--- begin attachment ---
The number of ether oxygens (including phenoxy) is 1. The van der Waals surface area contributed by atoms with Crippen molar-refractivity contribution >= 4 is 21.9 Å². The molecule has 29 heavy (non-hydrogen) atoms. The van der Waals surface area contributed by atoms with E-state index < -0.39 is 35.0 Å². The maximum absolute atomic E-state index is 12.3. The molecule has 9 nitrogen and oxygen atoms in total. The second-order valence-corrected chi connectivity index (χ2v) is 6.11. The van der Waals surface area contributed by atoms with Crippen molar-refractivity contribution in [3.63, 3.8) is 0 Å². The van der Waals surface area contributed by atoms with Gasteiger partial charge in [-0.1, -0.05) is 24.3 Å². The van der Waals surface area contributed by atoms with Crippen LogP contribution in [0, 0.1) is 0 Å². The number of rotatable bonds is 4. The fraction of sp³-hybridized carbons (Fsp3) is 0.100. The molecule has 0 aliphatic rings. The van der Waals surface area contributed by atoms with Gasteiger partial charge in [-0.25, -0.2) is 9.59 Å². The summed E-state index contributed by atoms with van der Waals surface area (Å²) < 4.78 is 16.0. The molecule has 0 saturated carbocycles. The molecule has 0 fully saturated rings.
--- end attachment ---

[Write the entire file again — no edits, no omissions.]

The number of ether oxygens (including phenoxy) is 1. The van der Waals surface area contributed by atoms with Crippen molar-refractivity contribution >= 4 is 21.9 Å². The molecule has 29 heavy (non-hydrogen) atoms. The van der Waals surface area contributed by atoms with E-state index < -0.39 is 35.0 Å². The maximum absolute atomic E-state index is 12.3. The molecule has 9 nitrogen and oxygen atoms in total. The second-order valence-corrected chi connectivity index (χ2v) is 6.11. The van der Waals surface area contributed by atoms with Crippen molar-refractivity contribution in [3.63, 3.8) is 0 Å². The van der Waals surface area contributed by atoms with Gasteiger partial charge in [-0.1, -0.05) is 24.3 Å². The van der Waals surface area contributed by atoms with Crippen LogP contribution in [0, 0.1) is 0 Å². The number of rotatable bonds is 4. The fraction of sp³-hybridized carbons (Fsp3) is 0.100. The molecule has 0 aliphatic rings. The van der Waals surface area contributed by atoms with Gasteiger partial charge in [-0.25, -0.2) is 9.59 Å². The summed E-state index contributed by atoms with van der Waals surface area (Å²) < 4.78 is 16.0. The molecule has 0 saturated carbocycles. The molecule has 0 fully saturated rings.